Year over year, the value of Israel’s exports dropped -14.9% from 2019 to 2020.
Adopting a continental lens, 35.3% of Israel’s exports by value were delivered to European countries while 31% were sold to importers in North America. Israel shipped another 27.7% worth of goods to Asia.
Lesser percentages went to Latin America excluding Mexico but including the Caribbean (3.8%), Oceania led by Australia (1.2%) and Africa (1.1%).
Israel’s Top 15 Trading Partners
Below is a list showcasing 15 of Israel’s top trading partners, countries that imported the most Israeli shipments by dollar value during 2020. Also shown is each import country’s percentage consumption of total Israeli exports.
- United States: US$13.1 billion (26.3% of total Israeli exports)
- China: $4.1 billion (8.3%)
- United Kingdom: $3.7 billion (7.5%)
- Netherlands: $2.5 billion (4.9%)
- Germany: $1.7 billion (3.4%)
- India: $1.6 billion (3.2%)
- Belgium: $1.45 billion (2.9%)
- Turkey: $1.41 billion (2.8%)
- Hong Kong: $1.24 billion (2.5%)
- France: $1.15 billion (2.3%)
- Brazil: $998.9 million (2%)
- Japan: $947.7 million (1.9%)
- Spain: $872.5 million (1.8%)
- Italy: $776.8 million (1.6%)
- South Korea: $776.8 million (1.6%)
Approaching three-quarters (73%) of Israeli exports in 2020 were delivered to the above 15 trading partners.
Israel increased its exports to 4 top trading partners from 2019 to 2020 namely the Netherlands (up 13.7%), South Korea (up 8.6%), Japan (up 8.4%) and Germany (up 2.1%).
Leading the annual decliners were Hong Kong (down -58.2%), United Kingdom (down -25.6%) and France (down -23.8%).
Overall, Israel incurred an -$20.4 billion product trade deficit for 2020, up by 13.1% from the -$18 billion in red ink one year earlier.
As defined by Investopedia, a country whose total value of all imported goods is higher than its value of all exports is said to have a negative trade balance or deficit.
It would be unrealistic for any exporting nation to expect across-the-board positive trade balances with all its importing partners. Similarly, that export country doesn’t necessarily post a negative trade balance with each individual partner with which it exchanges exports and imports.
Israel incurred the highest trade deficits with the following countries.
- China: -US$7.6 billion (country-specific trade deficit in 2020)
- Turkey: -$2.9 billion
- Germany: -$2.9 billion
- Italy: -$2.1 billion
- Japan: -$1.1 billion
- Switzerland: -$841.6 million
- Vietnam: -$817.0 million
- Russia: -$768.2 million
- South Korea: -$760.7 million
- Czech Republic: -$740.5 million
Among Israel’s trading partners that cause the greatest negative trade balances, Israeli deficits with China (up 37.5%), Switzerland (up 26.7%) and Italy (up 0.2%) grew from 2019 to 2020.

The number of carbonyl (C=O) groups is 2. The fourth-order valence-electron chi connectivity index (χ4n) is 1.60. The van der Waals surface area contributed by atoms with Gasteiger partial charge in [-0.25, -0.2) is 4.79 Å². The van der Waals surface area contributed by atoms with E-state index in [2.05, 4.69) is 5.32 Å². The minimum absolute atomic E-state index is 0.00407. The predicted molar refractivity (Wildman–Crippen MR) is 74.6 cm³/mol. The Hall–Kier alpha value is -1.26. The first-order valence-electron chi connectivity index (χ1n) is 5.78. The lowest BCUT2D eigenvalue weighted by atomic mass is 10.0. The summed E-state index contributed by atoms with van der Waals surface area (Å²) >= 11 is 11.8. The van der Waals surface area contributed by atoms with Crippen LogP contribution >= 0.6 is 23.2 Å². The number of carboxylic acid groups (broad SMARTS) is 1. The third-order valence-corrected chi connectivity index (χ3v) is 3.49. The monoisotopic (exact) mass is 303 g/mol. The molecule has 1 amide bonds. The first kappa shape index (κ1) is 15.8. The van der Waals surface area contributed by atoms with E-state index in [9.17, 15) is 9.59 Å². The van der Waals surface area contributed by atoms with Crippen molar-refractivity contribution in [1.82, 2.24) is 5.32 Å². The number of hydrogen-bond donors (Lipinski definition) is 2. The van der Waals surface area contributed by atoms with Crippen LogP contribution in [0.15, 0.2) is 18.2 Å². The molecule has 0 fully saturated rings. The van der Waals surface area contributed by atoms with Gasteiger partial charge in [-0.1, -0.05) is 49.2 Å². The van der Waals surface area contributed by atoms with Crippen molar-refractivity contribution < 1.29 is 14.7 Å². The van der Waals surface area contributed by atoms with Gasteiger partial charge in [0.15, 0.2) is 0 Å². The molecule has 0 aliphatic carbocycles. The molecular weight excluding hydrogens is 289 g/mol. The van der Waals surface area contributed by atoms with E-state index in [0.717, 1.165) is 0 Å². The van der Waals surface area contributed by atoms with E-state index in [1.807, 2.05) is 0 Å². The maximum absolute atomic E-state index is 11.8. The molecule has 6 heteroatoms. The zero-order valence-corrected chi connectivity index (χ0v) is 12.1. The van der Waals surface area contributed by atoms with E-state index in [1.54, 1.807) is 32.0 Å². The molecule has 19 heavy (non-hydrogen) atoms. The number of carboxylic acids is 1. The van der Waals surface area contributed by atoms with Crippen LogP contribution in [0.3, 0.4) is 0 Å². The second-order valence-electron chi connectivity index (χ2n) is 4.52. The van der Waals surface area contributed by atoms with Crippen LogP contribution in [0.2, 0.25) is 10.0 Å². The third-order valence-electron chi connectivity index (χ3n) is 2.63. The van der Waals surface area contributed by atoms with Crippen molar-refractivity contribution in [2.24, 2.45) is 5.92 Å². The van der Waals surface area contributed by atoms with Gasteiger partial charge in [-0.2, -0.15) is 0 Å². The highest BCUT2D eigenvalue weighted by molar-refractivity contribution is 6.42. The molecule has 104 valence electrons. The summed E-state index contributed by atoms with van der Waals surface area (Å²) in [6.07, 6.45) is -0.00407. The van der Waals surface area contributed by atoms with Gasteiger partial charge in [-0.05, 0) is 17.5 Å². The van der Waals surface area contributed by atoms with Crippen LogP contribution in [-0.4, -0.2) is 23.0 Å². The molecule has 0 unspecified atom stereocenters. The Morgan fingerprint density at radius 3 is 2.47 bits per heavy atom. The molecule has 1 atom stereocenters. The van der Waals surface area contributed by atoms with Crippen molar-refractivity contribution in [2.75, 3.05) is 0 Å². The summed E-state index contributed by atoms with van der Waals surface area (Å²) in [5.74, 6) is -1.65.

These cashflow deficiencies clearly indicate Israel’s competitive disadvantages with the above countries, but also represent key opportunities for Israel to develop country-specific strategies to strengthen its overall position in international trade.
Based on Investopedia’s definition of net importer, a country whose total value of all imported goods is lower than its value of all exports is said to have a positive trade balance or surplus.
Israel incurred the highest trade surpluses at the expense of the following countries.
- United States: US$3.6 billion (country-specific trade surplus in 2020)
- United Kingdom: $1.8 billion
- Netherlands: $1.1 billion
- Brazil: $566.8 million
- Australia: $333.6 million
- Canada: $217.3 million
- Azerbaijan: $182.7 million
- Cyprus: $165 million
- Colombia: $163.7 million
- Hong Kong: $143.1 million
Among Israel’s trading partners that generate the greatest positive trade balances, Israeli surpluses with Colombia (up 154.8%), Netherlands (up 44.3%) and Azerbaijan (up 37.8%) grew at the fastest pace from 2019 to 2020.
These positive cashflow streams clearly indicate Israel’s competitive advantages with the above countries, but also represent key opportunities for Israel to develop country-specific strategies to optimize its overall position in international trade.
Israeli Export Companies
Ten Israeli corporations rank among Forbes Global 2000. Below is a sample of the world-class Israeli companies that Forbes included.
- Bank Hapoalim (financial institution)
- Bank Leumi (financial institution)
- Check Point Software (information systems)
- Delek Group (investment services)
- FIBI Holdings (regional bank)
- IDB Holding (investment services)
- Israel Corp (investment services)
- Israel Discount Bank (regional bank)
- Mizrahi Tefahot Bank (regional bank)
- Teva Pharmaceutical (health care)
Shown within parentheses is the industry in which each country operates.
See also Israel’s Top 10 Imports and Israel’s Top 10 Exports
Central Intelligence Agency, The World Factbook Middle East: Israel. Accessed on June 7, 2021
Forbes Global 2000 rankings, The World’s Biggest Public Companies. Accessed on June 7, 2021
International Trade Centre, Trade Map. Accessed on June 7, 2021
Investopedia, Net Exports Definition. Accessed on June 7, 2021
Wikipedia, Israel. Accessed on June 7, 2021
Wikipedia, List of Companies of Israel. Accessed on June 7, 2021
World’s Capital Cities, Capital Facts for Jerusalem, Israel. Accessed on June 7, 2021